“My facility has a high regard for continuing nursing education, with our senior nursing leadership being strong advocates of nursing professionalism, nursing leadership, and nursing ownership. My CNO brought me in to discuss my management role at the facility, and my strong desire to pursue graduate and doctorate studies. Together, with my director, I was afforded the opportunity to shift from a management role to a clinician role that flat out worked for me first, facility second. My facility gave me the opportunity to financially support my family, created the time I needed to attend graduate school full-time, and has offered tuition assistance and scholarships to off-set my financial loss related to position change. Without the aforementioned helpful transitions from my facility, and nursing leadership, my current placement in the graduate school of nursing administration with the University of Oklahoma would be null and void.
One thing is for certain, when there is a combination of work and life, there will be extrinsic and intrinsic challenges that a goal-setting RN will have to create, strive for and ultimately complete to be successful. If something matters to you, then you make time for ‘it,’ pay attention to ‘it,’ and nurture ‘it,’ so for whatever ‘it’ is, will be. Along the way, organization is the key to success. Organization of your thoughts, your plans and your actions will keep the goals intact, and your success in sight. Understand that taking a step backwards, if that means in your current nursing career placement and/or your personal-family lifestyle, for the greater good of your continuing education, is often presently warranted, but subsequently rewarded. Think of it as the right road, different path, with a more content destination.”
Tammy Yoes, RN, MS, CCRN
Nursing Instructor University of Oklahoma Health Sciences Center, ICU St. John’s
“Nursing school requires a support system. By asking for help when I needed it, I found that my employers and others were willing to help in many ways. While working and raising a family I studied for my nursing education not only by reading my assignments, but also by working next to nurses who guided me through the process. I learned to think like a nurse by modeling my instructors and mentors. Having limited time, I spent all of my social time with those who could assist me in achieving my goal of completing nursing school. Family members can be great for practicing basic nursing skills such as assessments and vital signs. My nursing education forced me to realize my potential for helping those in need. As I reflect back on my education, I did not just learn about nursing, I became a nurse.”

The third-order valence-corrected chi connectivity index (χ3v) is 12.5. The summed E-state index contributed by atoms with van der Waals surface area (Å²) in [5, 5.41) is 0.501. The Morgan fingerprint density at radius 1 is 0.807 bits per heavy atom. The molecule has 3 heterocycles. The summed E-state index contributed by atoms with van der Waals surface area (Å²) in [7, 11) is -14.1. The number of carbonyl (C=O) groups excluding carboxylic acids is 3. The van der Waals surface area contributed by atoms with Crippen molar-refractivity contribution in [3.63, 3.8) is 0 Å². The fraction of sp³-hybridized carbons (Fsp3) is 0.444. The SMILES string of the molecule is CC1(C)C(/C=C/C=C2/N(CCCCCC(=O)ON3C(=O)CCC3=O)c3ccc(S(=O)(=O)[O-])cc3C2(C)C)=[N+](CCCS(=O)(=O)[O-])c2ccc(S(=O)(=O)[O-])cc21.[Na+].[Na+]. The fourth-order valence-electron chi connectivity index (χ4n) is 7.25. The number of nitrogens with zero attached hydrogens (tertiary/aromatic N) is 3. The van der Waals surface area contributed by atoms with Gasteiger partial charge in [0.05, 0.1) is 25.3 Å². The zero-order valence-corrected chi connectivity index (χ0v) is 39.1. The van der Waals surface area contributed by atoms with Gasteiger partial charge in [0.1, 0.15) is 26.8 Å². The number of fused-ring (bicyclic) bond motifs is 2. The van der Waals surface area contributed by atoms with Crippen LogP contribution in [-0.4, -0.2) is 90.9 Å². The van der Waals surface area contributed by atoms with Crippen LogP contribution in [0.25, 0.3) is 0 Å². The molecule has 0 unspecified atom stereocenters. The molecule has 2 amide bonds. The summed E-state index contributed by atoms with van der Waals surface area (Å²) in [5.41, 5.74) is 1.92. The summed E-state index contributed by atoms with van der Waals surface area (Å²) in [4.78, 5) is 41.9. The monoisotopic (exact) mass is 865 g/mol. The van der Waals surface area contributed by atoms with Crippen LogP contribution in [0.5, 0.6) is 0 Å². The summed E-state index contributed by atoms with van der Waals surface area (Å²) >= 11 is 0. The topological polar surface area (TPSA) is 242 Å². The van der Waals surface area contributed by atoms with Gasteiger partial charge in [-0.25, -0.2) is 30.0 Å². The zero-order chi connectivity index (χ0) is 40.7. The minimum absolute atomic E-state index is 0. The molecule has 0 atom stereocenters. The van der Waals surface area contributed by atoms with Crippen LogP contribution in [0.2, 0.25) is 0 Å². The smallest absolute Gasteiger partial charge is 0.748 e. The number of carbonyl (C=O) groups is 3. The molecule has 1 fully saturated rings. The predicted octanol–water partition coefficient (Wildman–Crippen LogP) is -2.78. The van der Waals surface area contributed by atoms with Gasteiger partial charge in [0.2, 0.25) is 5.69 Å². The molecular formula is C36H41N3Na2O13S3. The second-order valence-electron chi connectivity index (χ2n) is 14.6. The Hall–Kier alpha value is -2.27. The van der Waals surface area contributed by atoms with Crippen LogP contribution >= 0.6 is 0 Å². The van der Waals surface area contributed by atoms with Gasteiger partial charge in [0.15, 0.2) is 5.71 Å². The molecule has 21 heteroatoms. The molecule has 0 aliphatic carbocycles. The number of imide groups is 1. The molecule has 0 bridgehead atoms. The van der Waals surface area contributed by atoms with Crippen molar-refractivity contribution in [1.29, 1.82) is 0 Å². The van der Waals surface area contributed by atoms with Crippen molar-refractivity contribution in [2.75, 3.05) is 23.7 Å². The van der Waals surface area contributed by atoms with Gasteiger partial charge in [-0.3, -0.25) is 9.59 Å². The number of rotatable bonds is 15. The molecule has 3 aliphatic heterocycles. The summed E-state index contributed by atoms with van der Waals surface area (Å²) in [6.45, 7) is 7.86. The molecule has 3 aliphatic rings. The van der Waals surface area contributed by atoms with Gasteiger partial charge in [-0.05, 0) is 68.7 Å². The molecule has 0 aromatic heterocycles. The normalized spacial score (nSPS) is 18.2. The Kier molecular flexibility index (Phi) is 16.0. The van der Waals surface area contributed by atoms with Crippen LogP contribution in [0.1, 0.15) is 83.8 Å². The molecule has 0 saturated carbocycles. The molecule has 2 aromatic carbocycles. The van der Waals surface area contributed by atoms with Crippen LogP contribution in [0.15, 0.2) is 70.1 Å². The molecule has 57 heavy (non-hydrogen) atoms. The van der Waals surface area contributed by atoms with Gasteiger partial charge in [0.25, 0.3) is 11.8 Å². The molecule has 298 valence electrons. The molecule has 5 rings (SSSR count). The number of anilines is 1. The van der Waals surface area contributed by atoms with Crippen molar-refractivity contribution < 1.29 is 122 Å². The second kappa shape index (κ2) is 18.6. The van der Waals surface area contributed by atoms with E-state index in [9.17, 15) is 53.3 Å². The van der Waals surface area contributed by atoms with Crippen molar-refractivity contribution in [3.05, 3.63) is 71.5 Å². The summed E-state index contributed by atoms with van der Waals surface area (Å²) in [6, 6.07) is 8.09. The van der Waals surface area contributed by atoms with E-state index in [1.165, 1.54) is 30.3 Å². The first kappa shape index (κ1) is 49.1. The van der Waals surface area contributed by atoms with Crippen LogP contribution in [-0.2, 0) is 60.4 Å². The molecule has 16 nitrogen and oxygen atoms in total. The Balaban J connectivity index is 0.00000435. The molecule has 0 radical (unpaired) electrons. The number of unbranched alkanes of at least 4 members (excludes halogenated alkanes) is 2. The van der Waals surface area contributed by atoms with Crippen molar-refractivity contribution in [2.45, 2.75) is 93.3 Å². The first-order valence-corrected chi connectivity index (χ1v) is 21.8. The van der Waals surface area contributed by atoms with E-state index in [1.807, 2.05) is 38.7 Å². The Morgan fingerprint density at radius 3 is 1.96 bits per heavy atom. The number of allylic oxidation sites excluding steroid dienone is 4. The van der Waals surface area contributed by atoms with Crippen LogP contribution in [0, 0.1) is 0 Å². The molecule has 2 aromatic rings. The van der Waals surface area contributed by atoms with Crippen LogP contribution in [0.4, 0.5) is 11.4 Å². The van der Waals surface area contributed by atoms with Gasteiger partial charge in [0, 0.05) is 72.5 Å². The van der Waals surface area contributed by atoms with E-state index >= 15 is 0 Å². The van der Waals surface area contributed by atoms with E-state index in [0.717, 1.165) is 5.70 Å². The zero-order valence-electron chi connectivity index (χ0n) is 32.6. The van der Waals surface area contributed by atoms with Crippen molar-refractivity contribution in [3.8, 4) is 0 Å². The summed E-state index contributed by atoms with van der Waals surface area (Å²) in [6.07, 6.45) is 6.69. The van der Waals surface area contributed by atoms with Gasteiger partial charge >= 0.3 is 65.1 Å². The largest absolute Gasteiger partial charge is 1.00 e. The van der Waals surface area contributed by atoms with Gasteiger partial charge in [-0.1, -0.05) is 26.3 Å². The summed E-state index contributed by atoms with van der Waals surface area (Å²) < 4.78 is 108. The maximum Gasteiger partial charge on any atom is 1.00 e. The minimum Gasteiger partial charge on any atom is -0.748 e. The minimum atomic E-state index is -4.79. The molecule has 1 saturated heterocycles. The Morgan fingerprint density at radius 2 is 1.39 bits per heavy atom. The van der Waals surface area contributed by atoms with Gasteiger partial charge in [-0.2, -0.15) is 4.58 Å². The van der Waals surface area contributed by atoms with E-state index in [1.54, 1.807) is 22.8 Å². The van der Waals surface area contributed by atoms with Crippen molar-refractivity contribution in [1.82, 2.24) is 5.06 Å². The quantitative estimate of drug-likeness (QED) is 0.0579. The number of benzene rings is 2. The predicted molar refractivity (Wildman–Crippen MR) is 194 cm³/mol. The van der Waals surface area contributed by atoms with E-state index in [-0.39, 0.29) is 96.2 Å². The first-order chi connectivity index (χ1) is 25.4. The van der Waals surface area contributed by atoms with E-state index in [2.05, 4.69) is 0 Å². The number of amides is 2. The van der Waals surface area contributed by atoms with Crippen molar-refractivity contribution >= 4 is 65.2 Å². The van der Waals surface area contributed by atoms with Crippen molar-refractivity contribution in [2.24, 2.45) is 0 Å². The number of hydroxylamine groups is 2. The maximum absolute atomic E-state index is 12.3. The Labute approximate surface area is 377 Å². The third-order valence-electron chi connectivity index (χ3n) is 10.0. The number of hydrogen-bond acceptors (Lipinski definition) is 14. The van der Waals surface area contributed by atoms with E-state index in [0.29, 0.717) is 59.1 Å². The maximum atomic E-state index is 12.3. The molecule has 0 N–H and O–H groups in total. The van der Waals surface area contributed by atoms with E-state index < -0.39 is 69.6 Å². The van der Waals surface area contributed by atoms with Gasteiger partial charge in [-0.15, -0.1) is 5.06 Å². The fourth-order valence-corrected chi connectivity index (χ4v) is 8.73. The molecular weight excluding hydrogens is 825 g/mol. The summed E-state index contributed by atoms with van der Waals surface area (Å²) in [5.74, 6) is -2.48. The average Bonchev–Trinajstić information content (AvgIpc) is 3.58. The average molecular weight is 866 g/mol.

Margaret Petrilla, RNWC, CNOR
Wound care St. John Medical Center, Tulsa, Okla.
“My early nursing career began unexpectedly. With my early career as a teacher being not what I had expected, it was time for a change. After a separation from my husband of 10 years and young children to care for, I decided to try nursing. While I was in school, I also worked as a teacher’s aide and managed to make all of the sporting events and parties. My parents were my godsend and managed to watch my children during some of my hours at work or school. After graduation, my children still had hot meals fixed every morning before I left for work. I also had wonderful neighbors who could watch the children, if necessary. My suggestion to anyone trying to balance their work, education and life/family is to allow people into your lives who believe in you and want to help. Don’t tell yourself you can do it all on your own. People are put into our lives for a reason. Accept them for what they are to you. I am now 30 years past my beginnings as a nurse and have loved every day of it, thanks to the people I have surrounded myself with. They have helped make my career what it is.”
Shauna Barroso, RN, BSN
5 East, Education Council cluster rep St. John Medical Center
“I consider myself a busy person. I work, attend school, and have a family to fill up my free time, but I am not overwhelmed. I’ve always considered myself to be driven, so when I had the opportunity to go back to school I jumped at the chance. Teaching others has always been my passion, so I applied and was accepted into the University of Oklahoma’s Accelerated Education track. One week after I began the program, I found out I was pregnant with my third child. I had to figure out how to finish school and take care of a newborn, plus my other responsibilities. In January, we welcomed a beautiful baby boy into our family. Thomas Edison once said “If we all did the things we are capable of, we would literally astound ourselves.” He was right. I know in the end all my hard work will be worth it. Besides, I have three little sets of eyes looking to me, and I can’t let them down.”